Paltrow’s 2017 defense of Goop sprung to my mind as I read the transcript of Joe Rogan’s recent nonapology for hosting, elevating, and endorsing an endless stream of harmful misinformation about COVID-19 on his $100 million podcast. Among other things, he has promoted unproven and potentially dangerous treatments, spread falsehoods and misinformation about vaccines, and downplayed the risks of the virus, which—again—has killed more than 5.6 million people worldwide and counting.
I won’t spend time debunking all of Rogan’s bunkum. Plenty of outlets have done that work—see here, here, here, here, here, here, here, here, here, etc. The fact that his podcast is rife with misinformation and falsehoods is not in question. Last month, hundreds of doctors and public health experts called out Spotify in an open letter for allowing Rogan to continue spewing “false and societally harmful assertions” about the pandemic. The misinformation is why he gave his nonapology in the first place.
Instead, I’ll focus on his defense of platforming misinformation because, just like Paltrow’s defense of Goop, Rogan’s rationalizations are a modern, skillful take on a classic snake oil sales pitch. In fact, if you plucked sentences from each without attribution, you’d have a killer quackery-themed Mad Libs, as well as a challenging guessing game of “who said it best?”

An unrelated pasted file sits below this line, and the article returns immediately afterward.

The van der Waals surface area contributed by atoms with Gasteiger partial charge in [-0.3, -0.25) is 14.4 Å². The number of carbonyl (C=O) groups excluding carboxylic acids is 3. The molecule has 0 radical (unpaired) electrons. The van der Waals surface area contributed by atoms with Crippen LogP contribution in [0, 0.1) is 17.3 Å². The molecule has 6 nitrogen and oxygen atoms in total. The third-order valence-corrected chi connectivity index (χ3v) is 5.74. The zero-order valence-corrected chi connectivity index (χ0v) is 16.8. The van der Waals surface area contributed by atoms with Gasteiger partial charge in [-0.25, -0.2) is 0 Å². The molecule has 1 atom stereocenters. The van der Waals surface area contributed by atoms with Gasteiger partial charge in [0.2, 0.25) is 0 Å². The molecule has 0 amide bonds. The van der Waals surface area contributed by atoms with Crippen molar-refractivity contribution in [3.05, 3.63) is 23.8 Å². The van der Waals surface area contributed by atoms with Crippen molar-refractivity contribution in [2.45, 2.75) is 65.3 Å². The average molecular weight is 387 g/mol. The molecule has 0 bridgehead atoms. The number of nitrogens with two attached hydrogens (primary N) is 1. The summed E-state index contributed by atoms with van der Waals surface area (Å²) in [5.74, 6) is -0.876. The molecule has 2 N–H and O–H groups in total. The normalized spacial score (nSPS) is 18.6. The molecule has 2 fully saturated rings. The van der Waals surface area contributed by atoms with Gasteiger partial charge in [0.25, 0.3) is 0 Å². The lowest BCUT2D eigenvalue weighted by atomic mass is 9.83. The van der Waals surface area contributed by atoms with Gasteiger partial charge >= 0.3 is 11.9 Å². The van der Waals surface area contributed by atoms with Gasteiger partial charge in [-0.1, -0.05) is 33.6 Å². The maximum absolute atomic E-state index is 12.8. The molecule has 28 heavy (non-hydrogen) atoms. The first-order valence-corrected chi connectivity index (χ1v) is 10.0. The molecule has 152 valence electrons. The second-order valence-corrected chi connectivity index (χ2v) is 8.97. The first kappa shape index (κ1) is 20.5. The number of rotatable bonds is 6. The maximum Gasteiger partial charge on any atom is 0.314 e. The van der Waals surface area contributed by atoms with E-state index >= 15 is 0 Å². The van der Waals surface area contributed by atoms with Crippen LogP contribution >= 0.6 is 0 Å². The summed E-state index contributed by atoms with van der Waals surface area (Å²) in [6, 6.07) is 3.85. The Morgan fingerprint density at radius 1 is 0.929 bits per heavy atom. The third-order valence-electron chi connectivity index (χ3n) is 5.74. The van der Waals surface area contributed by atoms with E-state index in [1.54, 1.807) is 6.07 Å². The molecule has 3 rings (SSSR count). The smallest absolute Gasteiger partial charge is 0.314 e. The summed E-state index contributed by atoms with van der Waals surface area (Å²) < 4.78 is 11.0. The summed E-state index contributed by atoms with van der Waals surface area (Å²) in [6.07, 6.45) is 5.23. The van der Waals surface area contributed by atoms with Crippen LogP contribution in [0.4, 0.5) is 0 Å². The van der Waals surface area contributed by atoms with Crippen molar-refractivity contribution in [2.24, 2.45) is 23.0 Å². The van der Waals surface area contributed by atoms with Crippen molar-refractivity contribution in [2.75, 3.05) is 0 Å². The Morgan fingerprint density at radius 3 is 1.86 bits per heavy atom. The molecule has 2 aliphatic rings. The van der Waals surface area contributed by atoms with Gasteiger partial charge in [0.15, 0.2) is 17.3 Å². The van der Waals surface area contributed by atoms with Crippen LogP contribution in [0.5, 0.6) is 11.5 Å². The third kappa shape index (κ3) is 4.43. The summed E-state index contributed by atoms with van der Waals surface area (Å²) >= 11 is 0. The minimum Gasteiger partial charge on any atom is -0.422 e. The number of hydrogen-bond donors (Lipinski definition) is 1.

To start, the Paltrows and Rogans of the world just want to ask questions and have conversations to get to the truth—like, the real truth. Rogan is famous for defending misinformation presented on his podcast by saying he’s “just asking questions.” In addressing the Spotify controversy on Instagram, Rogan repeatedly noted that his podcast is “just conversations.”
“I’m interested in finding out what the truth is,” he elaborated. “And I’m interested in having interesting conversations with people that have differing opinions. I’m not interested in only talking to people that have one perspective.”
“We always welcome conversation,” Paltrow agreed back in 2017. “That’s at the core of what we’re trying to do. What we don’t welcome is the idea that questions are not OK. Being dismissive… seems like the most dangerous practice of all.”
Being dismissive of debunked, absurd, or verifiably incorrect ideas is bad because, well, maybe those ideas are actually correct, Paltrow and Rogan seemed to suggest. You never know until you ask! “Asking questions is the job of all of us,” Paltrow emphasized. “There is much that we do not know.”
And of course, one can’t always just ask experts what the answers are and take them at face value. People should do their own research and figure things out on their own to be sure they can completely trust that information, Paltrow and Rogan argued. “I’m interested in finding out what is correct and also finding out how people come to these conclusions and what the facts are,” Rogan explained.